At the end of our presentation we discussed the future of our development and where we are heading. One major part of our project which has not had much thought put into it, is our target audience and what they would like and expect from an interactive experience such as this.
Which leads me onto my next task – which is to research into our target audience and get some in depth analytics of age, expectations, what they want to see and numbers into the amount of people which will be in the city at the time. Especially important for VR, due to it being available for (most likely) one person per turn. This means we will need to consider such things as the time they are in the experience, balanced with the amount of people there and wait times. If it is too long it may turn people off and they stop waiting. Or we don’t do VR at all and just allow one person to interact and others watch until there turn. Potentially it could just be a fly through of the area with no interaction at all, or if we have two screens, one member of the public interacting whilst there is also a fly through playing beside them for people who do not want to wait, but want to see the environment. We also discussed the possibility of a VR 360 video fly through too.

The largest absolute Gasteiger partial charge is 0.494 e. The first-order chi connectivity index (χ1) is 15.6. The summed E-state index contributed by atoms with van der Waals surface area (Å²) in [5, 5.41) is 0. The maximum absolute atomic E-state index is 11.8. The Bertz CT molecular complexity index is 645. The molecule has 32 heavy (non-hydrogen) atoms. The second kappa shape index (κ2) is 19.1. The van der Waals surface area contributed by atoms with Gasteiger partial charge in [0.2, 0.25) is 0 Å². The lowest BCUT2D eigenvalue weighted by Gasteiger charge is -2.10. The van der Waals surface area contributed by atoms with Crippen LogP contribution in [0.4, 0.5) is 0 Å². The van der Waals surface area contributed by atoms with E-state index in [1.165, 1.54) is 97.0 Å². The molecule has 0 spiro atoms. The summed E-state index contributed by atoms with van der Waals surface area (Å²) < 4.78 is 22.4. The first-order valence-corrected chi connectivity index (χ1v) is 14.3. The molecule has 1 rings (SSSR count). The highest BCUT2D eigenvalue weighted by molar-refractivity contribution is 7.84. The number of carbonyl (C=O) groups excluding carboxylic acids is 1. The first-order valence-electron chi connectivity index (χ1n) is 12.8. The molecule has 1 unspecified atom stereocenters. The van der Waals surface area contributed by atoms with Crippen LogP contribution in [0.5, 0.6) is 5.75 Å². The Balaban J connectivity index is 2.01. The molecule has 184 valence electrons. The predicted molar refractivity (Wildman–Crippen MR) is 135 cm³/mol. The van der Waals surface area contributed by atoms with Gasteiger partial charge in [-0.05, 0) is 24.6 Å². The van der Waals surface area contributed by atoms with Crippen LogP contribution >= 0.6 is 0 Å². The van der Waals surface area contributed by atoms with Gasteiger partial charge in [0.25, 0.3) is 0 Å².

Augmented reality was also mentioned with an app being installed on a Smartphone or tablet, which shall give the public the ability to see the project through there screen, allowing them to aim in any direction and being able to see what was there in 1930. So they could hold it up in the middle of the square, and slowly pan as they see trams going by, lost buildings and stalls which once stood, providing an almost surreal experience if pulled of correctly. A downfall of this method is it relies on a smartphone, which means people will have to go out of there way to download and install which may be to inconvenient for many people.